University of Michigan
News for Faculty and Staff

June 22, 2018

Higher Ed Briefs

March 6, 2017

Higher Ed Briefs


Lear Corp. donates to support MSU Business College Pavilion

Michigan-based Lear Corporation and its employees are donating more than $1.5 million to the Michigan State University Eli Broad College of Business to help build the Business College Pavilion. In recognition of the gift, the college will designate the pavilion lobby as the Lear Corp. Lobby. The pavilion will offer flexible classrooms, team rooms and open collaboration spaces and the new center for career management.

Wayne State, Karmanos Cancer Institute get grant for cancer study

The Karmanos Cancer Institute and Wayne State University School of Medicine will be using a five-year, $9 million grant from the National Cancer Institute to conduct the nation’s largest study of African-American cancer survivors to better understand high incidence and mortality from cancer and its impact on this population. The study will include 5,560 cancer survivors.

CMU plan to improve safety and security is underway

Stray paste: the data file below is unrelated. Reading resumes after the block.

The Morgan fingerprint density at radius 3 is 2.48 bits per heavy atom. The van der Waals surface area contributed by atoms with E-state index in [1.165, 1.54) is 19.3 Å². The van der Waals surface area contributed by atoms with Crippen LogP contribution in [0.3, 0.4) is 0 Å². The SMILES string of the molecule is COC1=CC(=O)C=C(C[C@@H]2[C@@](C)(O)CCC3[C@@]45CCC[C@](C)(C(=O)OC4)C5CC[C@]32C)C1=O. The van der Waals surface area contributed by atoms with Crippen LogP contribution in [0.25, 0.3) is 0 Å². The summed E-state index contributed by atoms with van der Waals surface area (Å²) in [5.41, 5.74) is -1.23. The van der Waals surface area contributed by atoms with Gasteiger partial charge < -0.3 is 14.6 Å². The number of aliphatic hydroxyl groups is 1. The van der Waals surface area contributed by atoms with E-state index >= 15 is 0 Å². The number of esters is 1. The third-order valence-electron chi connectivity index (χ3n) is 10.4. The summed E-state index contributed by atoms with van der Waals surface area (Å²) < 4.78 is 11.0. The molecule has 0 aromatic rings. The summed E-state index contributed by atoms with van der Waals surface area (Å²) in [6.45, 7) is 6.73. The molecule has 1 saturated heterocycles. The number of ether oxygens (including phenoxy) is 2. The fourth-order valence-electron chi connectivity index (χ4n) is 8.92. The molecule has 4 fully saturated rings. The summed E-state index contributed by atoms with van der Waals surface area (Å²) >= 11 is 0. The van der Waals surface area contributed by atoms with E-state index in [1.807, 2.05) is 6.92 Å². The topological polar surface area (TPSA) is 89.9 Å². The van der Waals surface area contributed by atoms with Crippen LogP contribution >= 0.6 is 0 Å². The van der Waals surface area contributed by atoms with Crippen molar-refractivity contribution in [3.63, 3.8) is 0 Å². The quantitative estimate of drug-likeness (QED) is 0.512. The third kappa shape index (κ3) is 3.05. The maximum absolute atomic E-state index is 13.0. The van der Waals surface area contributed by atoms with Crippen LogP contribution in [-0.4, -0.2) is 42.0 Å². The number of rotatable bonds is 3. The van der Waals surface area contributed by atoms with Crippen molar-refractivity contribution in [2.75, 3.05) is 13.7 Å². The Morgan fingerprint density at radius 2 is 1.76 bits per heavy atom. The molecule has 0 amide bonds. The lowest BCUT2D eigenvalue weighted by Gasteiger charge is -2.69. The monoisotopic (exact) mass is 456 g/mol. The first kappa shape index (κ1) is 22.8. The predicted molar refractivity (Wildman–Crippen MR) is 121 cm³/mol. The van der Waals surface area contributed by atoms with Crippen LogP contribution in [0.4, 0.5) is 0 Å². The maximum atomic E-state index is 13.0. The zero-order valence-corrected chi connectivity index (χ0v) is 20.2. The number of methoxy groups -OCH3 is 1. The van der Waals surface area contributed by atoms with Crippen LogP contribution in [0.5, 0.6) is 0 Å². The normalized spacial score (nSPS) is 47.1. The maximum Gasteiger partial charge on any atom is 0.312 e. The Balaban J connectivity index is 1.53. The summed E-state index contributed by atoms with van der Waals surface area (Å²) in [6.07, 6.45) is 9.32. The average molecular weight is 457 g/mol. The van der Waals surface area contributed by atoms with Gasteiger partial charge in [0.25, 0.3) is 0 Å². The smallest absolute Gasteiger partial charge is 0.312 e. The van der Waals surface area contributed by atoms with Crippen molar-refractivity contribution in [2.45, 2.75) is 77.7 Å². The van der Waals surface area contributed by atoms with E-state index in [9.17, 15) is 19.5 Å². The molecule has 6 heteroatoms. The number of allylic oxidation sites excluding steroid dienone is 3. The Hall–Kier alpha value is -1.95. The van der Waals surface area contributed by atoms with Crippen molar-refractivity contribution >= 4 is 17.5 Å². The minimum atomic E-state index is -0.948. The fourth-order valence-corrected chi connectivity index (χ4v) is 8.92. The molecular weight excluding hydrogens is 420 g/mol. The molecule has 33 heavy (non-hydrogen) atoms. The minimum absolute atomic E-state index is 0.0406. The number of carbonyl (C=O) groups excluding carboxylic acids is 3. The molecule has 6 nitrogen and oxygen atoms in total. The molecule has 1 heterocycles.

Central Michigan University will continue work this year on a long-term plan to enhance security and safety on its campus. This summer, several buildings will get new security systems including new locks and door closures and an emergency lockdown feature. Installation of access controls in the residence halls will start this summer.


Purdue begins partnership for online learning opportunities

Purdue University has partnered with United Kingdom-based FutureLearn to create international learning opportunities through the development of massive open online courses. Initially, four Purdue courses will be offered as MOOCs, estimated to launch in mid-April.

IU Law partners with Southern Poverty Law Center

The Indiana University Maurer School of Law has partnered with the Southern Poverty Law Center on a scholarship, mentoring and summer externship program designed to attract high-performing law students interested in social justice and equality issues. Titled the Julian Bond Law Scholars program, it will provide each year one scholar with a scholarship covering a minimum of 50 percent and up to a maximum of 100 percent of tuition.

— Compiled by Safiya Merchant, The University Record